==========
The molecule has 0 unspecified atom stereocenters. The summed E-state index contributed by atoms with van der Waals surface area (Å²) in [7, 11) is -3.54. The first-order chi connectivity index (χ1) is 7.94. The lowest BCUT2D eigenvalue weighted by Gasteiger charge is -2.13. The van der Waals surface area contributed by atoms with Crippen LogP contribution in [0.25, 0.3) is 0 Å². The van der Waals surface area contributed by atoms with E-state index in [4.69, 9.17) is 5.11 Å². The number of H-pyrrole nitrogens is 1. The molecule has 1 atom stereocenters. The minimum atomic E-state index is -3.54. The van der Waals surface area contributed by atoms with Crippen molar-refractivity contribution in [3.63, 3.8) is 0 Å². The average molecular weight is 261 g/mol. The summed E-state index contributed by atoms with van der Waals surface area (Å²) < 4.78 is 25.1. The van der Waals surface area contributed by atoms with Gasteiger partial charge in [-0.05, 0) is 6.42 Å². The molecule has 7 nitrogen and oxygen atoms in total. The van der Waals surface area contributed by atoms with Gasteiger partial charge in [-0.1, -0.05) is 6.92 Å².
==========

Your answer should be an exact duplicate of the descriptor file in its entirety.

The molecule has 0 unspecified atom stereocenters. The summed E-state index contributed by atoms with van der Waals surface area (Å²) in [7, 11) is -3.54. The first-order chi connectivity index (χ1) is 7.94. The lowest BCUT2D eigenvalue weighted by Gasteiger charge is -2.13. The van der Waals surface area contributed by atoms with Crippen LogP contribution in [0.25, 0.3) is 0 Å². The van der Waals surface area contributed by atoms with E-state index in [4.69, 9.17) is 5.11 Å². The number of H-pyrrole nitrogens is 1. The molecule has 1 atom stereocenters. The minimum atomic E-state index is -3.54. The van der Waals surface area contributed by atoms with Crippen molar-refractivity contribution in [3.63, 3.8) is 0 Å². The average molecular weight is 261 g/mol. The summed E-state index contributed by atoms with van der Waals surface area (Å²) < 4.78 is 25.1. The van der Waals surface area contributed by atoms with Gasteiger partial charge in [-0.05, 0) is 6.42 Å². The molecule has 7 nitrogen and oxygen atoms in total. The van der Waals surface area contributed by atoms with Gasteiger partial charge in [-0.1, -0.05) is 6.92 Å².